Signposts will guide you all along this route. In the description below, the signposted place names and/or directions are given in bold italics between quotation marks:
From the car parks at Mont Aigoual, make for L'Espérou, via the crossroad “La Source”, “Le Pontet”, “La Baraquette”, “La Sapinière”, “Balcons de l’Aigoual-Parking”, “Prat Peyrot-Station”, “Le Fangas”, “Col de La Serreyrède”, “Le Trévezel”, “Serre de Favatel”, “Col de l'Espérou”, “Montlau “, then “Halle de l’Espérou”.
This circuit is taken from the guidebook Massif de l’Aigoual, published by the Communauté de communes Causses Aigoual Cévennes as part of the collection Espaces naturels gardois and the label Gard Pleine Nature.
- Departure : Summit of Mont Aigoual
- Arrival : Summit of Mont Aigoual
- Towns crossed : Val-d'Aigoual, Meyrueis, Saint-Sauveur-Camprieu, and Dourbies
Before setting off on a trail, check that it is suitable for your activity and level of ability. Mountain-bikers must wear helmets; protective gear is recommended. Respect other trail users and stay in control of your speed and trajectory. Be careful in winter: strong winds can cause snowdrifts. Keep an eye on the forecast: violent storms and sudden floods can be dangerous. For your safety, do not venture into hunting areas – hunts in progress are indicated by signs (“Chasse en cours” or “Battue en cours”). Respect property, livestock and other users of the area. Biking off-road is prohibited.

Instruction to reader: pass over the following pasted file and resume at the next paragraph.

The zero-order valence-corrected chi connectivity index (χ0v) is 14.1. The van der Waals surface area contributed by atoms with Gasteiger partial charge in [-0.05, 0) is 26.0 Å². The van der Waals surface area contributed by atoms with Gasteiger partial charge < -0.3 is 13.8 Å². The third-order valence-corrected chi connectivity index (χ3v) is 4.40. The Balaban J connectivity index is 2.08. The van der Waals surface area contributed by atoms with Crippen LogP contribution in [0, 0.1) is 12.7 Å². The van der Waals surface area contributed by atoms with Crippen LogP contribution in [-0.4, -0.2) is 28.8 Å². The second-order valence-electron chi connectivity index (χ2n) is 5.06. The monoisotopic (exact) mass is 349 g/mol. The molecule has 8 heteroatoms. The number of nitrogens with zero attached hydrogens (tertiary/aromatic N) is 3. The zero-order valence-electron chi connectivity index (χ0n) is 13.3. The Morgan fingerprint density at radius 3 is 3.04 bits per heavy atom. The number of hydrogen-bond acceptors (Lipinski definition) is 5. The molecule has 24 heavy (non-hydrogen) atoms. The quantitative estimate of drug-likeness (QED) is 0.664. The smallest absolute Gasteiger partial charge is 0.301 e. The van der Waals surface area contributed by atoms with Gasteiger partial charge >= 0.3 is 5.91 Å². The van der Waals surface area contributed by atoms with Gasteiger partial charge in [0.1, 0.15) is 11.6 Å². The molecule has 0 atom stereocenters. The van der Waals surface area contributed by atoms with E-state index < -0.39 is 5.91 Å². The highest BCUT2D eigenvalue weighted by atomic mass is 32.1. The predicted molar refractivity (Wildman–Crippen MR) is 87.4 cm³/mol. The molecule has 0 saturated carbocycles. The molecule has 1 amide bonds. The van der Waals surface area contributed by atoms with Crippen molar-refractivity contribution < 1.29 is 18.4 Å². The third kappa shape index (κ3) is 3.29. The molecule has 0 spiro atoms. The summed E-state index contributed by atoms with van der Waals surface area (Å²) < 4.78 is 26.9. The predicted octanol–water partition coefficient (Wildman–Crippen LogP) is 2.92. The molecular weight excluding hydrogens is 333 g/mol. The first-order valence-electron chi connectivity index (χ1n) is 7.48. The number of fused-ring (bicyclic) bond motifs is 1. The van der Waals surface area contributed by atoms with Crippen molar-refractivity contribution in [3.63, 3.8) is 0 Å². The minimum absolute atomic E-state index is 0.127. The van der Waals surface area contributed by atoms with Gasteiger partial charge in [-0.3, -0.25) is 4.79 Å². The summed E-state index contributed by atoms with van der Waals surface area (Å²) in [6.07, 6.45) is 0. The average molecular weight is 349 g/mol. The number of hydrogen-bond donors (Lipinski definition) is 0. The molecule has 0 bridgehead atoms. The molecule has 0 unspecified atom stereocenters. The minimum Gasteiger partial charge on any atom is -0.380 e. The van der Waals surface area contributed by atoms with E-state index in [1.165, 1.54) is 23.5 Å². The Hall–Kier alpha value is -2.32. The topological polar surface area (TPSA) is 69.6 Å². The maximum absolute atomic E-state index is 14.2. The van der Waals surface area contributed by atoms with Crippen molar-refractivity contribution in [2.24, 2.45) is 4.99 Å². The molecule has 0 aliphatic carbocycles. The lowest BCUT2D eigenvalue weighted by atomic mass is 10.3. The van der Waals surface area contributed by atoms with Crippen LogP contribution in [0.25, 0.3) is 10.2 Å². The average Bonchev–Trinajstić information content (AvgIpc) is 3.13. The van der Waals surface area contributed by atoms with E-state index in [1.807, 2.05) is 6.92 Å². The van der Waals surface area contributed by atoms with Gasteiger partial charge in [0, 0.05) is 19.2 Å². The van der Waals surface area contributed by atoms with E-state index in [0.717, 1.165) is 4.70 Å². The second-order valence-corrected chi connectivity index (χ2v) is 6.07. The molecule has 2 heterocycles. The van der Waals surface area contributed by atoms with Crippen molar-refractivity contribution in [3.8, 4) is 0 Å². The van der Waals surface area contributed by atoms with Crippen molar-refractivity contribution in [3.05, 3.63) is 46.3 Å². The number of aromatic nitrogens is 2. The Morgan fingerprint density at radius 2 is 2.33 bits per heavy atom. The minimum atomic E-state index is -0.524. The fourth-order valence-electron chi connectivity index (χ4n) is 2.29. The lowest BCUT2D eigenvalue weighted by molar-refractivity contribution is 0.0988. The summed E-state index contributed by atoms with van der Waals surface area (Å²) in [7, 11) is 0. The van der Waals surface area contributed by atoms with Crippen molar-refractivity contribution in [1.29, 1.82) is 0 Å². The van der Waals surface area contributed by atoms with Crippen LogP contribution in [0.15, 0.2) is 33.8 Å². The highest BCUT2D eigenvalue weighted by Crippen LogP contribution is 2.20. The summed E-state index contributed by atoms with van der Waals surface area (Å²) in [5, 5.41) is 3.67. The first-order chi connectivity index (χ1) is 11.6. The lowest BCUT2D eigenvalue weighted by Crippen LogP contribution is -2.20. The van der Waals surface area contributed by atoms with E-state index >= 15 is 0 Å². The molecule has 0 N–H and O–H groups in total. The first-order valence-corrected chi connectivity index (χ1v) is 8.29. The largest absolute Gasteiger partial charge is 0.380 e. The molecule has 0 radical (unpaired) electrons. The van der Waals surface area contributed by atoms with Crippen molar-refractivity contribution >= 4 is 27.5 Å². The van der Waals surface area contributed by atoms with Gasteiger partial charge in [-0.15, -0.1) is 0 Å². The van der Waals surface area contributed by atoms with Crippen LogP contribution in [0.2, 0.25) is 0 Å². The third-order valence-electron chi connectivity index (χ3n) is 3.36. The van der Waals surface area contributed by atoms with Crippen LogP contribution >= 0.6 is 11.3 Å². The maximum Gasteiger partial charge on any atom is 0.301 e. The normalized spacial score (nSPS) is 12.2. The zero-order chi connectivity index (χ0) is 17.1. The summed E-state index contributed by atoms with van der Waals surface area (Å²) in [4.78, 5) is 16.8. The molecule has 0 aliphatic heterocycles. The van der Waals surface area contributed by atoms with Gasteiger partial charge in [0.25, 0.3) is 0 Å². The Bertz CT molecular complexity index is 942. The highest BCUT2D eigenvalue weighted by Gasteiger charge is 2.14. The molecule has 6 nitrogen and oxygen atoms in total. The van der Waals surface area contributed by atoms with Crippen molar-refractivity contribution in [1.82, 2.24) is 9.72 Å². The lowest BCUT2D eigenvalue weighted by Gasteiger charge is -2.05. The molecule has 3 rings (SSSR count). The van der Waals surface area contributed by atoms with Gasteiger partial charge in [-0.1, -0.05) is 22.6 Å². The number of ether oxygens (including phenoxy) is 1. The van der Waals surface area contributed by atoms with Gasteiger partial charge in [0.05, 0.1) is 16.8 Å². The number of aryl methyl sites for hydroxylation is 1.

Tourism & national parc'house
Col de la Serreyrède, 30570 Val d'Aigoual
The Maison de l'Aigoual houses the tourism office Mont Aigoual Causses Cévennes and the Maison du Parc national. This visitor centre provides information on and raises awareness of the Cévennes National Park, its sites and events as well as the rules that must be observed in the National Park's central zone.
On site: changing exhibitions, video projections, Festival Nature events and shop Open year-round
D40 or D42 to Le Vigan, then CCC8 to L’Espérou
Access and parking
Head towards Mont Aigoual on the D 896 from L'Espérou. At the Col de La Serreyrède pass, take the D 269 then the D 18, Prat Peyrot; then the D 118 to Mont Aigoual